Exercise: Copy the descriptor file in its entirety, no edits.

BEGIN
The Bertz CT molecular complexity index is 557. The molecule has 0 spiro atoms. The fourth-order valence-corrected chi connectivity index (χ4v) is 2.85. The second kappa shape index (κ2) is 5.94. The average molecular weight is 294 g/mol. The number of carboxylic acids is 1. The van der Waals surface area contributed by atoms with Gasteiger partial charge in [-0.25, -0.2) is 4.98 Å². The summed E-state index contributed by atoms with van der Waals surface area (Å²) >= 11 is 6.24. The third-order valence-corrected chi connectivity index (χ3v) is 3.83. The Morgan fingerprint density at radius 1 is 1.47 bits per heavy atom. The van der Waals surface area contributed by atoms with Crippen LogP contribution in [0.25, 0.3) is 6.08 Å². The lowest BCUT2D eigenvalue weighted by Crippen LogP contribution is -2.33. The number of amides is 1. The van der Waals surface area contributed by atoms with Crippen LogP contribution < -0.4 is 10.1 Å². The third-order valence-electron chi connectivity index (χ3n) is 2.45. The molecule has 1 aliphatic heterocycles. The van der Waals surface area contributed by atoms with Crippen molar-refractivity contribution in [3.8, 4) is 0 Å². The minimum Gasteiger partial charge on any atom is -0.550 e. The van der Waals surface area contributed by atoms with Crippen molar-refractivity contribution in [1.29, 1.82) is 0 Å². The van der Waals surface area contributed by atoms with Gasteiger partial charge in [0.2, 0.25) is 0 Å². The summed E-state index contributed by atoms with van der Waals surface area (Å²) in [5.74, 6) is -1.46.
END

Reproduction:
The Bertz CT molecular complexity index is 557. The molecule has 0 spiro atoms. The fourth-order valence-corrected chi connectivity index (χ4v) is 2.85. The second kappa shape index (κ2) is 5.94. The average molecular weight is 294 g/mol. The number of carboxylic acids is 1. The van der Waals surface area contributed by atoms with Gasteiger partial charge in [-0.25, -0.2) is 4.98 Å². The summed E-state index contributed by atoms with van der Waals surface area (Å²) >= 11 is 6.24. The third-order valence-corrected chi connectivity index (χ3v) is 3.83. The Morgan fingerprint density at radius 1 is 1.47 bits per heavy atom. The van der Waals surface area contributed by atoms with Crippen LogP contribution in [0.25, 0.3) is 6.08 Å². The lowest BCUT2D eigenvalue weighted by Crippen LogP contribution is -2.33. The number of amides is 1. The van der Waals surface area contributed by atoms with Crippen LogP contribution < -0.4 is 10.1 Å². The third-order valence-electron chi connectivity index (χ3n) is 2.45. The molecule has 1 aliphatic heterocycles. The van der Waals surface area contributed by atoms with Crippen molar-refractivity contribution in [3.8, 4) is 0 Å². The minimum Gasteiger partial charge on any atom is -0.550 e. The van der Waals surface area contributed by atoms with Crippen molar-refractivity contribution in [1.29, 1.82) is 0 Å². The van der Waals surface area contributed by atoms with Gasteiger partial charge in [0.2, 0.25) is 0 Å². The summed E-state index contributed by atoms with van der Waals surface area (Å²) in [5.74, 6) is -1.46.